The AGORA-ISREC Foundation-EPFL Workshop: Organoids in Cancer Research // Image: @Saba Rezakhani, Lütolf lab/EPFL

The scientific community of the AGORA Cancer Research Center, together with the EPFL Bioengineering Technology platform and ISREC Foundation, are organizing  a one-day workshop on Organoids in Cancer Research on November  24, 2021.  

The workshop will take place “in person” and will be a Covid-safe event (Covid vaccination or proof of recovery required) in the AGORA .

The workshop will cover topics relevant for in vitro tumor-stroma co-cultures, tissue explants, tumoroids, and organoids as well as the associated imaging and ‘omics analyses linked to understanding normal and transformed states.  It will be explored how this technology can best serve cancer research and cancer therapy.

Unfortunately, space was limited the workshop is now full. Hence, we have closed the registration.

Toggle below to  keep reading to know more about the workshop!


  • Speakers from AGORA and the Lemanic region selected for short talks from abstracts
  • Breakout sessions with short talks on top 3 or 4 selected themes and techniques
    • Tumor explants and organoids (co-)culture as in vitro models of cancer – How complex is simple enough 
    • ‘Omics’ and data integration from ex vivo Standardization, AI, and Patient avatars for personalised medicine -Clinical application
    • Drug and genetic screening with organoids – Technical challenges 
    • Complementarity of animal models and human organoids – Proof of concept and 3R
  • Student and postdoc participation highly encouraged
    • Poster session with poster awards
  • The workshop is in the process of being officially recognised as ½-1 day of continuing education for persons conducting animal experimentation.

Organoids and tumor explant cultures in vitro provide an exciting avenue of research for the optimization of drug development, cancer patient profiling and human tumor studies. Coupled with these new culture systems, high-resolution, long-term imaging gives us an effective tool for high-throughput screening, transcriptomics, and the testing of mutants, compounds, and pathway inhibition in human cells.  It has long been recognized that human cells in single layer culture fail to preserve important functional features of tumor biology. Differentiation states are altered by the absence of 3D structure, and of interactive stroma and cell-cell contacts.  Existing systems such as animal models (so-called ‘xenografts’) or tumor organoids (‘tumoroids’) mimic some aspects of the patient tumor but yet have significant shortcomings related to scalability, lack of immunobiology (xenografts, tumoroids), and sometimes, inappropriate time frames for culturing and differentiation. Still, the use of organoids and tumoroids is proliferating in preclinical and clinical settings, and recent advances in growing patient-derived tumor fragments that retain the multicellular, anatomical, and functional complexity of the original tumor are a promising means to tackle this problem.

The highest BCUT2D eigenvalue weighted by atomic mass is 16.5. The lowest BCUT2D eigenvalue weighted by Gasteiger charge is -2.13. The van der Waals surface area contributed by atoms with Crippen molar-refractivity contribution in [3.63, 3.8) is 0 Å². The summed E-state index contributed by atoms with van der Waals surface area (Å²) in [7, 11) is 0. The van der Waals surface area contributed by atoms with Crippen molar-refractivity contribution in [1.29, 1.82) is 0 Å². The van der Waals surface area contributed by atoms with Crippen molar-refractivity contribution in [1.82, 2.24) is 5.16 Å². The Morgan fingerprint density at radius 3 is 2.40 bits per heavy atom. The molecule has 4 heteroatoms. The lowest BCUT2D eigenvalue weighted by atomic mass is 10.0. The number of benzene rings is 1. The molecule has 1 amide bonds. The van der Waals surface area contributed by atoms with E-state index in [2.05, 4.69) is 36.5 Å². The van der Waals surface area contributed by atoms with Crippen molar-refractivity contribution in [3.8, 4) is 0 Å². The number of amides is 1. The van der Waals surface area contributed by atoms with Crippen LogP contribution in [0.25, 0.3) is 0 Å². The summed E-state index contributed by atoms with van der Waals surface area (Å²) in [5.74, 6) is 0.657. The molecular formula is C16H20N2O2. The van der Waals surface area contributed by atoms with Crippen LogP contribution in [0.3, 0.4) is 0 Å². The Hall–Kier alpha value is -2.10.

To advance both the knowledge and networking in this field, we plan a one-day workshop at the AGORA cancer research center, in which we will explore state-of-the-art tumoroid and organoid analysis, culturing and use in screening, as well as progress in culturing tumor explants. Many of these methods are still in development. New applications for organoid and tumor explants in preclinical and clinical research will be discussed in this one day workshop on Organoids in Cancer Research, along with the technical aspects of cultivation, characterization, immunodetection, imaging, and machine learning-driven analysis. Plenary sessions will feature leading scientists in these fields, and are followed by poster sessions and breakout sessions for discussions in a smaller settings. Postdocs and students engaged in related research and postdocs are strongly encouraged to participate.

9:00 – 9:20 Welcome and registration

9:20 – 9:30 – Introduction by Susan Gasser (ISREC Foundation) and Gaspard Pardon (EPFL Bioengineering and Technology platform / Agora)

9:30 – 11:00 – Plenary session (3 x 30 min talks + questions)  

11:00 – 13:00 – Poster session

12:00 – 13:00 – Lunch

13:00  – 14:00 – Plenary talks (2x 30 min talks + questions)

 14:15 – 15:45 – Break out sessions with short talks on top 3 or 4 selected themes

  • Tumor explants and organoids (co-)culture as in vitro models of cancer – How complex is simple enough 
  • ‘Omics’ and data integration from ex vivo complex systems over time – Standardization and AI
  • Drug and genetic screening with organoids – Technical challenges 
  • Patient avatars for personalised medicine – Clinical application 
  • Complementarity of animal models and human organoids – Proof of concept and 3R

16:00 – 17:30 – Short talks selected from abstracts (5 x 12 min + 3 min questions) and short recap of breakout sessions (3-4 x 5 min)

17:30 – 19:00 – APERO + Poster session (same posters)  and POSTER AWARDS.

The workshop will take place “in person” and will be a Covid-safe event (Covid vaccination or proof of recovery required, PCR/antigen test is not enough) in the AGORA .

Unfortunately, space was limited the workshop is now full. Hence, we have closed the registration.

November 24, 2021, from 9:00 to 18:30

AGORA Cancer Research Center, Rue du Bugnon 25A, 1005 Lausanne